The G.K. Chesterton Institute for Faith & Culture is located at Seton Hall University, South Orange, New Jersey.
Father Ian Boyd, C.S.B. at the 2005 conference in Buenos Aires, Argentina.
The purpose of the Institute is to promote the thought of G.K. Chesterton and his circle and, more broadly, to explore the application of Chestertonian ideas in the contemporary world. Chesterton's call for a deepened moral and social imagination speaks loudly to the cultural crises of our own time.
The Institute's work consists of conferences, lecture series, research and writing. It is responsible for the publication of The Chesterton Review, a widely respected Journal. In addition, the Institute promotes Chestertonian thinking through television, radio, the press, and the stage. This commitment is not narrow or exclusive. On the contrary, because of his versatility, Chesterton's reach is wide. The Chesterton Review has devoted special issues to C.S. Lewis, George Bernanos, Hilaire Belloc, Maurice Baring, Christopher Dawson, Cardinal Manning, the Modernist Crisis, Japanese Christian writers, Ethics and Economics in Post-Communist Europe. Chesterton, in other words, stands at the centre of a much wider Catholic and Christian culture, as well as J. R. R. Tolkien, Fantasy Literature and a critically acclaimed Special Polish Issue.
In response to the revival of Chesterton in the world, since 2006 The
Chesterton Review publishes an annual issues in Spanish, French, Italian
and Portuguese. As interest in Chesterton grows around the world, with
the re-publication of his Collected Works and their discovery by a new
generation of avid readers, The Chesterton Review is growing too.
The home of The Chesterton Institute and The Chesterton Review is Seton Hall University, South Orange, New Jersey. Founded in 1856 by Bishop James Roosevelt Bayley of Newark and named in honor of his aunt, Saint Elizabeth Ann Seton, the university has remained true to her vision of Catholic education in the service of community and society. Seton Hall, the oldest and largest diocesan university in the United States, has 10,000 students from over forty countries.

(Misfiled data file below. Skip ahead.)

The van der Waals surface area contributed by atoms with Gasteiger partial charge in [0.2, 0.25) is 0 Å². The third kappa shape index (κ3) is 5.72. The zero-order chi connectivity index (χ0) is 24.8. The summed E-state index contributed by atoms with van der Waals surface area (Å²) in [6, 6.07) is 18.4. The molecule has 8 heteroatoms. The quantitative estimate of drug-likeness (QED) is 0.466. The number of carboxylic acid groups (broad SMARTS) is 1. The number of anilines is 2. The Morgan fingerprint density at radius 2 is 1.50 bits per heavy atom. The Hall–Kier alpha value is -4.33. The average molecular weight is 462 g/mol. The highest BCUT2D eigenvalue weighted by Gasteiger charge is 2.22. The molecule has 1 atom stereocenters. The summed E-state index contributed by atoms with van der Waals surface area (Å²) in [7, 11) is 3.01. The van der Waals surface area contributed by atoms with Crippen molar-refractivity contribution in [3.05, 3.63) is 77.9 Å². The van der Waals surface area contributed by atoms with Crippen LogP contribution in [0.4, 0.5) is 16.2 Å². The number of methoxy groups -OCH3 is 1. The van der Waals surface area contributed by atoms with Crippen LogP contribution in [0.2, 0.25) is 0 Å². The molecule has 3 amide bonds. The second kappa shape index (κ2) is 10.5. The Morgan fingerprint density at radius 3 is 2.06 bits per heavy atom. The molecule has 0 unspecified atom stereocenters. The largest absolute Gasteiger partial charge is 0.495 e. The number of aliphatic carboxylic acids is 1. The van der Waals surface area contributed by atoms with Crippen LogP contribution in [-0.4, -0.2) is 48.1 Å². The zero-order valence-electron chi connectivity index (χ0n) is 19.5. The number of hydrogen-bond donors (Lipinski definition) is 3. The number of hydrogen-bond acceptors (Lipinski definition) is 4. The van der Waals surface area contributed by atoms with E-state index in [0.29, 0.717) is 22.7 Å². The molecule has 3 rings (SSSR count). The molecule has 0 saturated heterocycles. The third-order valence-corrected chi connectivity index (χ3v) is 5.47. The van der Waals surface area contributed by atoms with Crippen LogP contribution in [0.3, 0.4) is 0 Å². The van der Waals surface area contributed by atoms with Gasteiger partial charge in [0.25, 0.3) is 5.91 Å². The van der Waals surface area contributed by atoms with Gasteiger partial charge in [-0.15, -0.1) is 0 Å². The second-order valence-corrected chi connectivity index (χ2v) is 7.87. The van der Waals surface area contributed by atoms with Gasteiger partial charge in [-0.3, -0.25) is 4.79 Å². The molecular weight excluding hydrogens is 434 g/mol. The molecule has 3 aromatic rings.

Seton Hall's Catholicity is expressed in multiple ways — through liturgy, prayer, social action, and the work of the classroom. Under the direction of Monsignor Richard Liddy, the Center for Catholic Studies, founded in 1997, seeks to explore the various dimensions of the Catholic tradition — theological, cultural, historical and social —- and to provide an integrated understanding of the world in the light of that tradition. Within the aegis of the Center for Catholic Studies is the Institute on Work which attempts to apply Catholic social teaching to the problems of the contemporary world, and the Bernard J. Lonergan Institute. Such is the setting for the Chesterton Institute. In the spirit of John Henry Newman, an outstanding English Catholic of the nineteenth century, the Center is a place of research, teaching and service. It is fitting that an Institute and Journal dedicated to one of the most remarkable English Catholic writers of the twentieth century should be part of this Center.Why the Institute?
Chesterton offers compelling answers to the cultural crisis of our time. That crisis takes different forms, all related: the separation of culture from faith, the privatization of religious belief, the impoverishment of the moral imagination, the assault on the dignity of the human person, the promotion of consumerist individualism and with it the destruction of authentic communities, most especially the family, the loss of a sense of the sacred and the sacramental. The civilization of love urged by the Gospel and eloquently articulated by Pope John Paul II has been challenged, it seems with success, by a pervasive culture of death.
The work of the Institute is thus one of recovery. With Chesterton and the tradition he represented, it proposes a re-awakening of the moral and sacramental imagination; a renewed sense of human dignity; a re-evangelization of culture, a return to social sanity. T.S. Eliot suggested that Chesterton leaves behind a permanent claim upon our loyalty, "to see that the work that he did in his time is continued in ours." Without making a cult of Chesterton, and in co-operation with other faith-traditions, this is the mission of the Institute. Chesterton's vision was compelling because of its coherence. He recognized that hearth and heart, work and worth, were of a piece. Human flourishing was found in families, human wholeness in holiness.
The Institute, through its publications, conferences, seminars, promotion of sound public policy and in co-operation with affiliated groups, offers a rediscovery of that distinct moral tradition. It proposes, with Wendell Berry, that our place of safety can only be the community, "and not just one community, but many of them everywhere, upon [which] depends all that we still claim to value: freedom, dignity, health, mutual help and affection." The Institute's purpose is one of evangelizing, of communicating, even of converting culture. In that sense its work must always be broader than Chesterton himself. To be properly Chestertonian is to be interested less in the man than in the truths he expounded.